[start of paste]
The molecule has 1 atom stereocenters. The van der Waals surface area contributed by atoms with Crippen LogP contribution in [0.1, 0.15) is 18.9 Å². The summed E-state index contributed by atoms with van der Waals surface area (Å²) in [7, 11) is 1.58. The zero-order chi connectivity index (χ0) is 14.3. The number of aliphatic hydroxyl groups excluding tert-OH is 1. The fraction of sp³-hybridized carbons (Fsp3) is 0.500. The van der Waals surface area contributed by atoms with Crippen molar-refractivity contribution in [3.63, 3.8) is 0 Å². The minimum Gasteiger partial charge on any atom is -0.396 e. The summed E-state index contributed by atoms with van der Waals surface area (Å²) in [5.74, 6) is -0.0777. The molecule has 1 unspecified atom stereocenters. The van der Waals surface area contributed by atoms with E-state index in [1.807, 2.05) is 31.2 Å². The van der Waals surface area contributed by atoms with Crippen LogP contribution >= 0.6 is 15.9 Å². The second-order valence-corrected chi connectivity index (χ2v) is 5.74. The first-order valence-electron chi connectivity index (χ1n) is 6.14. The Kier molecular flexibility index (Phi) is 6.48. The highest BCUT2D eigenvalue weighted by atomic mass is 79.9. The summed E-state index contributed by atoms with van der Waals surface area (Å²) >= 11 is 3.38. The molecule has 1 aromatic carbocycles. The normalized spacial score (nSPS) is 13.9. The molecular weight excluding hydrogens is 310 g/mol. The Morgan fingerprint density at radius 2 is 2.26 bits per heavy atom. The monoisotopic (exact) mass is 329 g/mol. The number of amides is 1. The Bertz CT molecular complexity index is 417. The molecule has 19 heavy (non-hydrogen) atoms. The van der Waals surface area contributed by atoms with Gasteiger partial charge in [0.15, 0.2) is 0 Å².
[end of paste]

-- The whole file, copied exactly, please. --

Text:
The molecule has 1 atom stereocenters. The van der Waals surface area contributed by atoms with Crippen LogP contribution in [0.1, 0.15) is 18.9 Å². The summed E-state index contributed by atoms with van der Waals surface area (Å²) in [7, 11) is 1.58. The zero-order chi connectivity index (χ0) is 14.3. The number of aliphatic hydroxyl groups excluding tert-OH is 1. The fraction of sp³-hybridized carbons (Fsp3) is 0.500. The van der Waals surface area contributed by atoms with Crippen molar-refractivity contribution in [3.63, 3.8) is 0 Å². The minimum Gasteiger partial charge on any atom is -0.396 e. The summed E-state index contributed by atoms with van der Waals surface area (Å²) in [5.74, 6) is -0.0777. The molecule has 1 unspecified atom stereocenters. The van der Waals surface area contributed by atoms with E-state index in [1.807, 2.05) is 31.2 Å². The van der Waals surface area contributed by atoms with Crippen LogP contribution >= 0.6 is 15.9 Å². The second-order valence-corrected chi connectivity index (χ2v) is 5.74. The first-order valence-electron chi connectivity index (χ1n) is 6.14. The Kier molecular flexibility index (Phi) is 6.48. The highest BCUT2D eigenvalue weighted by atomic mass is 79.9. The summed E-state index contributed by atoms with van der Waals surface area (Å²) >= 11 is 3.38. The molecule has 1 aromatic carbocycles. The normalized spacial score (nSPS) is 13.9. The molecular weight excluding hydrogens is 310 g/mol. The Morgan fingerprint density at radius 2 is 2.26 bits per heavy atom. The monoisotopic (exact) mass is 329 g/mol. The number of amides is 1. The Bertz CT molecular complexity index is 417. The molecule has 19 heavy (non-hydrogen) atoms. The van der Waals surface area contributed by atoms with Gasteiger partial charge in [0.15, 0.2) is 0 Å².